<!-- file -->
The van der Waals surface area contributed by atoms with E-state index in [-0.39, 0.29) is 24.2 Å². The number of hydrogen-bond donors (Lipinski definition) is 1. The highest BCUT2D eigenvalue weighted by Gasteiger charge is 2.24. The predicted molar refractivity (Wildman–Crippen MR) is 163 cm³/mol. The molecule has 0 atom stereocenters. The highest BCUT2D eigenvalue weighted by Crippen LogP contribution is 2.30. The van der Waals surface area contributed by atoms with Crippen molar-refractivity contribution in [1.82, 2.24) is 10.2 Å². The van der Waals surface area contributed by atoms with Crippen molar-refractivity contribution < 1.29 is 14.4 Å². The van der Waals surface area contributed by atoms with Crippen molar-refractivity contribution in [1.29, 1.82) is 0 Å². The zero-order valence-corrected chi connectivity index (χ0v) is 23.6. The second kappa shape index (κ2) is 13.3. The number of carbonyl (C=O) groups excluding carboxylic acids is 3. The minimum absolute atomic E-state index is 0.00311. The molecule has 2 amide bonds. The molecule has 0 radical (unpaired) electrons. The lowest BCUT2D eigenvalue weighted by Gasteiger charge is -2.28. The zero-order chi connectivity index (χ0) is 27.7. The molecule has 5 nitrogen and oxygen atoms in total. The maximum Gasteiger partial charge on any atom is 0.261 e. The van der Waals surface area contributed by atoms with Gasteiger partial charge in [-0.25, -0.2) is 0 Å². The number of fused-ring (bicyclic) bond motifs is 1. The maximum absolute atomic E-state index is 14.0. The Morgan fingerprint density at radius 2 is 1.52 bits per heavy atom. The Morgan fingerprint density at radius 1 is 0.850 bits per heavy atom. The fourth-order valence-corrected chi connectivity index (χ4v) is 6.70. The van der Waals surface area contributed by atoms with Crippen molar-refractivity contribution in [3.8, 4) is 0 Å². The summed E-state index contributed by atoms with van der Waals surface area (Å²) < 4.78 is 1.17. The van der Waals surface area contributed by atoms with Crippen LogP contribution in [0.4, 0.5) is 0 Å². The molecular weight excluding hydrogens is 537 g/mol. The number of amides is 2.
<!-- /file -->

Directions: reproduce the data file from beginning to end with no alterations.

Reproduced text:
The van der Waals surface area contributed by atoms with E-state index in [-0.39, 0.29) is 24.2 Å². The number of hydrogen-bond donors (Lipinski definition) is 1. The highest BCUT2D eigenvalue weighted by Gasteiger charge is 2.24. The predicted molar refractivity (Wildman–Crippen MR) is 163 cm³/mol. The molecule has 0 atom stereocenters. The highest BCUT2D eigenvalue weighted by Crippen LogP contribution is 2.30. The van der Waals surface area contributed by atoms with Crippen molar-refractivity contribution in [1.82, 2.24) is 10.2 Å². The van der Waals surface area contributed by atoms with Crippen molar-refractivity contribution < 1.29 is 14.4 Å². The van der Waals surface area contributed by atoms with Crippen molar-refractivity contribution in [1.29, 1.82) is 0 Å². The zero-order valence-corrected chi connectivity index (χ0v) is 23.6. The second kappa shape index (κ2) is 13.3. The number of carbonyl (C=O) groups excluding carboxylic acids is 3. The minimum absolute atomic E-state index is 0.00311. The molecule has 2 amide bonds. The molecule has 0 radical (unpaired) electrons. The lowest BCUT2D eigenvalue weighted by Gasteiger charge is -2.28. The zero-order chi connectivity index (χ0) is 27.7. The molecule has 5 nitrogen and oxygen atoms in total. The maximum Gasteiger partial charge on any atom is 0.261 e. The van der Waals surface area contributed by atoms with Gasteiger partial charge in [-0.25, -0.2) is 0 Å². The number of fused-ring (bicyclic) bond motifs is 1. The maximum absolute atomic E-state index is 14.0. The Morgan fingerprint density at radius 2 is 1.52 bits per heavy atom. The Morgan fingerprint density at radius 1 is 0.850 bits per heavy atom. The fourth-order valence-corrected chi connectivity index (χ4v) is 6.70. The van der Waals surface area contributed by atoms with Crippen molar-refractivity contribution in [3.8, 4) is 0 Å². The summed E-state index contributed by atoms with van der Waals surface area (Å²) < 4.78 is 1.17. The van der Waals surface area contributed by atoms with Crippen LogP contribution in [0.4, 0.5) is 0 Å². The molecular weight excluding hydrogens is 537 g/mol. The number of amides is 2.